Who doesn’t love a good buried treasure story? Back in 1948, the possibility of hidden treasure was uncovered when two men were spotted digging along the north bank of the Arkansas River.
Cañon City Daily Record
Wednesday, May 19, 1948
Mystery of Hidden Treasure Faces Cañon City Officers
A mystery of possible hidden treasure and an ancient chart confronted the sheriff’s office and prison officers Wednesday.
It began when a convict worker at prison ranch No. 1 on Four-Mile spotted two men digging in a sandy area 100 feet from the north bank of the Arkansas River.
At a distance, he noted the men find what they were searching for, hurriedly dig away a shallow ditch, pull a heavy object from it hiding place and the disappear around a bend.
Ranch Caretaker Lonnie Higgins and the sheriff’s office were notified. Wednesday, Higgins and Undersheriff Charles Canterbury investigated.
An area of 100 square feet had been pitted with small prospect holes. Four shallow trenches bisected the plot, special attention being paid to the many rolling knolls. At one knoll, the men had made their find.
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It was a small ore car, used in hard-rock mines and mills a half-century ago. The car had been buried upside down, being supported by two-by-six-inch timbers. The bottom of the car, which in this case provided the roof of the tiny dugout, was only a few inches beneath the ground.
Marks in the sandy soil showed that a small, but obviously heavy, object had been dragged from inside the mine-car hiding place.
Canterbury and Higgins theorized that the hidden object may have been hijacked gold from the old Union mill, once a flourishing establishment just north of the Florence across the Arkansas River.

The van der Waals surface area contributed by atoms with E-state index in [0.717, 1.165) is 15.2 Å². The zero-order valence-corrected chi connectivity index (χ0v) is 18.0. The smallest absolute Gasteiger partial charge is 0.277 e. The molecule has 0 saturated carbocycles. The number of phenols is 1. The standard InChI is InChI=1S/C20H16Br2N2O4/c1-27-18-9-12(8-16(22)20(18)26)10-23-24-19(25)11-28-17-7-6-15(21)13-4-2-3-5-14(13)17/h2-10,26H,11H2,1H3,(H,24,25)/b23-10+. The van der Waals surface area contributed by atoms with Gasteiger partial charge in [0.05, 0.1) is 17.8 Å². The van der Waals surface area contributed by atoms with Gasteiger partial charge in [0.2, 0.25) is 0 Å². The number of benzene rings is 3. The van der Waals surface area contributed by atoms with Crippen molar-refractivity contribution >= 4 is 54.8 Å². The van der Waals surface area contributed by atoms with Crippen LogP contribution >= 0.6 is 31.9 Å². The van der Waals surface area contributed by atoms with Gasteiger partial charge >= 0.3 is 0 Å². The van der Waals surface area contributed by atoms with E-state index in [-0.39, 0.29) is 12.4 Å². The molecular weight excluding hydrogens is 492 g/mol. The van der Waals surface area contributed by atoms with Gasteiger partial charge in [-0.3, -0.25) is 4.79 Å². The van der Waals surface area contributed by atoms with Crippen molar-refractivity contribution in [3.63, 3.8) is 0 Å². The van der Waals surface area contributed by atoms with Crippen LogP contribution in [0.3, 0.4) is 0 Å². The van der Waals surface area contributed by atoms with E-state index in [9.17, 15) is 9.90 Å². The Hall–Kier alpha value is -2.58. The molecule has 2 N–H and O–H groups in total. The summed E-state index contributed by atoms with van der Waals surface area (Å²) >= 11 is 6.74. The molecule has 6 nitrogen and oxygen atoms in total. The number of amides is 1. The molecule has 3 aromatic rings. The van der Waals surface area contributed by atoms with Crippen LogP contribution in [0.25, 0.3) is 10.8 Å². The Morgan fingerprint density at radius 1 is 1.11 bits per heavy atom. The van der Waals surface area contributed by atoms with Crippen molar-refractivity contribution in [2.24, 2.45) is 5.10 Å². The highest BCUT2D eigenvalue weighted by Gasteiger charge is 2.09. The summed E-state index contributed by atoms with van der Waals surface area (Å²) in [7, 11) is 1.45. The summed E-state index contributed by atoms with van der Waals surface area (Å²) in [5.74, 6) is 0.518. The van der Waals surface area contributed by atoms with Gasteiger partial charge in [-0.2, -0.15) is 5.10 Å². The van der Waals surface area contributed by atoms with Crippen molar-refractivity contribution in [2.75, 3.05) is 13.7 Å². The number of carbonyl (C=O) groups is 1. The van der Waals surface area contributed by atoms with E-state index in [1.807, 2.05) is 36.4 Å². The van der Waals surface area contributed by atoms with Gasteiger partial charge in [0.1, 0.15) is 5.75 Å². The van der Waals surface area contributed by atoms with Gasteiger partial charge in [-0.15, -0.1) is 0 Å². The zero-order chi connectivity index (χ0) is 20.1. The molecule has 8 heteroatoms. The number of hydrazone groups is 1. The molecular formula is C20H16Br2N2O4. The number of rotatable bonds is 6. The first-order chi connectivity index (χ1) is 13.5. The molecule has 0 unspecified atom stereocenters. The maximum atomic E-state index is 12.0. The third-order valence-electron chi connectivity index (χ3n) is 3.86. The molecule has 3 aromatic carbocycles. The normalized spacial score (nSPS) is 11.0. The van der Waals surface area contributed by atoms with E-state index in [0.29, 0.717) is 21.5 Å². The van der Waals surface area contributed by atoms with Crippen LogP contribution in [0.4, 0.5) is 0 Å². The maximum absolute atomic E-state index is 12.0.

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A stone’s throw from the hiding place runs the long-abandoned right-of-way of what was one of the first highways to join Florence and Cañon City. The site is about two miles west of the old Union Mill dump. The mill received a death blow in August of 1912 when the Florence and Cripple Creek railroad down Phantom canyon washed out and has long been abandoned. It was over this route that ore was transported from Cripple Creek and Victor for processing at the mill.
The little old ore car could have come from the mill, Canterbury said. Because of the rotted condition of the heavy timbers beneath the buried car, and because of the rusted iron sides of the car, it had obviously been underground or many years – Canterbury estimated 40 at least.
* * *
It appeared, he said, that the two men who found the car had been searching from some type of chart or map. Their digging was roughly on a line set by a huge and ancient cottonwood tree and the point of a nearby hill.
“It looked like they have been digging for at least two days because of the many holes,” Canterbury said. “We’re not saying it was buried treasure, but it looks like it – and it makes a good story.”
This article has everything: maps, buried treasure, and possibly gold from an old mill. Do you think the men spotted digging actually found buried treasure?